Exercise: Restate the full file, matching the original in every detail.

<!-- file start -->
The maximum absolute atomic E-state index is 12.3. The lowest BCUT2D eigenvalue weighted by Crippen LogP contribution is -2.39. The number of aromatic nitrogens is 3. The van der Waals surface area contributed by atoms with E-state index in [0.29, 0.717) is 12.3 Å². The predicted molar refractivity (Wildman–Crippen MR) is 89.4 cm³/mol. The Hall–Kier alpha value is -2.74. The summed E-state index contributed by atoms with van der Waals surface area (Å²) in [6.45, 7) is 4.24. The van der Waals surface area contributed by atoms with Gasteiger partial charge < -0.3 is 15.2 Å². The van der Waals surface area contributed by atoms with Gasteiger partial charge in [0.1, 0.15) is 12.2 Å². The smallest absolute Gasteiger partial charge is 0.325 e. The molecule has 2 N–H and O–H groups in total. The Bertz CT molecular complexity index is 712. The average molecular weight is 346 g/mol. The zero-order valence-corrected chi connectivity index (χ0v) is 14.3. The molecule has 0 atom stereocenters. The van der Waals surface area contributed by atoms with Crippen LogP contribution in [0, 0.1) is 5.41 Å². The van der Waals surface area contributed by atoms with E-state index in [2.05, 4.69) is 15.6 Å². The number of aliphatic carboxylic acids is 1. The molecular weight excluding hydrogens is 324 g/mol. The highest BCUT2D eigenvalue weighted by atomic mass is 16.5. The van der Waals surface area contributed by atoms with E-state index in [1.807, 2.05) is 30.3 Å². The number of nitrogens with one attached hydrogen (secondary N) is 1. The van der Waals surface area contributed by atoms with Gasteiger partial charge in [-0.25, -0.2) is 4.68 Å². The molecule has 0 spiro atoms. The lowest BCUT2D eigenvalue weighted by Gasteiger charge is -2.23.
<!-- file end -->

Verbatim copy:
The maximum absolute atomic E-state index is 12.3. The lowest BCUT2D eigenvalue weighted by Crippen LogP contribution is -2.39. The number of aromatic nitrogens is 3. The van der Waals surface area contributed by atoms with E-state index in [0.29, 0.717) is 12.3 Å². The predicted molar refractivity (Wildman–Crippen MR) is 89.4 cm³/mol. The Hall–Kier alpha value is -2.74. The summed E-state index contributed by atoms with van der Waals surface area (Å²) in [6.45, 7) is 4.24. The van der Waals surface area contributed by atoms with Gasteiger partial charge < -0.3 is 15.2 Å². The van der Waals surface area contributed by atoms with Gasteiger partial charge in [0.1, 0.15) is 12.2 Å². The smallest absolute Gasteiger partial charge is 0.325 e. The molecule has 2 N–H and O–H groups in total. The Bertz CT molecular complexity index is 712. The average molecular weight is 346 g/mol. The zero-order valence-corrected chi connectivity index (χ0v) is 14.3. The molecule has 0 atom stereocenters. The van der Waals surface area contributed by atoms with Crippen LogP contribution in [0, 0.1) is 5.41 Å². The van der Waals surface area contributed by atoms with E-state index in [2.05, 4.69) is 15.6 Å². The number of aliphatic carboxylic acids is 1. The molecular weight excluding hydrogens is 324 g/mol. The highest BCUT2D eigenvalue weighted by atomic mass is 16.5. The van der Waals surface area contributed by atoms with E-state index in [1.807, 2.05) is 30.3 Å². The number of nitrogens with one attached hydrogen (secondary N) is 1. The van der Waals surface area contributed by atoms with Gasteiger partial charge in [-0.25, -0.2) is 4.68 Å². The molecule has 0 spiro atoms. The lowest BCUT2D eigenvalue weighted by Gasteiger charge is -2.23.